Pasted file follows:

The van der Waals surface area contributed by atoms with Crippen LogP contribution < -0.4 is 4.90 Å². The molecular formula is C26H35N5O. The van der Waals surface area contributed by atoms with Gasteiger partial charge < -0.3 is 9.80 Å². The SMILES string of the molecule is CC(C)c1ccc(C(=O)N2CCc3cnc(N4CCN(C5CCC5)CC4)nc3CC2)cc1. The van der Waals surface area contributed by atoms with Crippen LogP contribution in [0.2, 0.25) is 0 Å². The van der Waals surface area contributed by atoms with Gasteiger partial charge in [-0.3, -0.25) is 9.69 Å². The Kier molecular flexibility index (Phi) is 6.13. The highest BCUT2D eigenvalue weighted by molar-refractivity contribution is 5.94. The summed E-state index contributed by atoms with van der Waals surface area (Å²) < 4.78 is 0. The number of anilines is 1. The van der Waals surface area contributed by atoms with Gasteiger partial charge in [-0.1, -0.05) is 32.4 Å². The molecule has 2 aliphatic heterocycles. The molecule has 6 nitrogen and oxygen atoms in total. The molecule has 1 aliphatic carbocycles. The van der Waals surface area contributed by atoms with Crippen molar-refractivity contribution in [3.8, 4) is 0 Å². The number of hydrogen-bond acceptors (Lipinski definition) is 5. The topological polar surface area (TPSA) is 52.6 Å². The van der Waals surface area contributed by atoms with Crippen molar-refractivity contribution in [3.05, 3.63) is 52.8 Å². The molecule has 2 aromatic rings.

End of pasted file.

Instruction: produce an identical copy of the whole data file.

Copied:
The van der Waals surface area contributed by atoms with Crippen LogP contribution < -0.4 is 4.90 Å². The molecular formula is C26H35N5O. The van der Waals surface area contributed by atoms with Gasteiger partial charge < -0.3 is 9.80 Å². The SMILES string of the molecule is CC(C)c1ccc(C(=O)N2CCc3cnc(N4CCN(C5CCC5)CC4)nc3CC2)cc1. The van der Waals surface area contributed by atoms with Crippen LogP contribution in [0.2, 0.25) is 0 Å². The van der Waals surface area contributed by atoms with Gasteiger partial charge in [-0.3, -0.25) is 9.69 Å². The Kier molecular flexibility index (Phi) is 6.13. The highest BCUT2D eigenvalue weighted by molar-refractivity contribution is 5.94. The summed E-state index contributed by atoms with van der Waals surface area (Å²) < 4.78 is 0. The number of anilines is 1. The van der Waals surface area contributed by atoms with Gasteiger partial charge in [-0.1, -0.05) is 32.4 Å². The molecule has 2 aliphatic heterocycles. The molecule has 6 nitrogen and oxygen atoms in total. The molecule has 1 aliphatic carbocycles. The van der Waals surface area contributed by atoms with Crippen molar-refractivity contribution in [3.8, 4) is 0 Å². The number of hydrogen-bond acceptors (Lipinski definition) is 5. The topological polar surface area (TPSA) is 52.6 Å². The van der Waals surface area contributed by atoms with Crippen molar-refractivity contribution in [3.05, 3.63) is 52.8 Å². The molecule has 2 aromatic rings.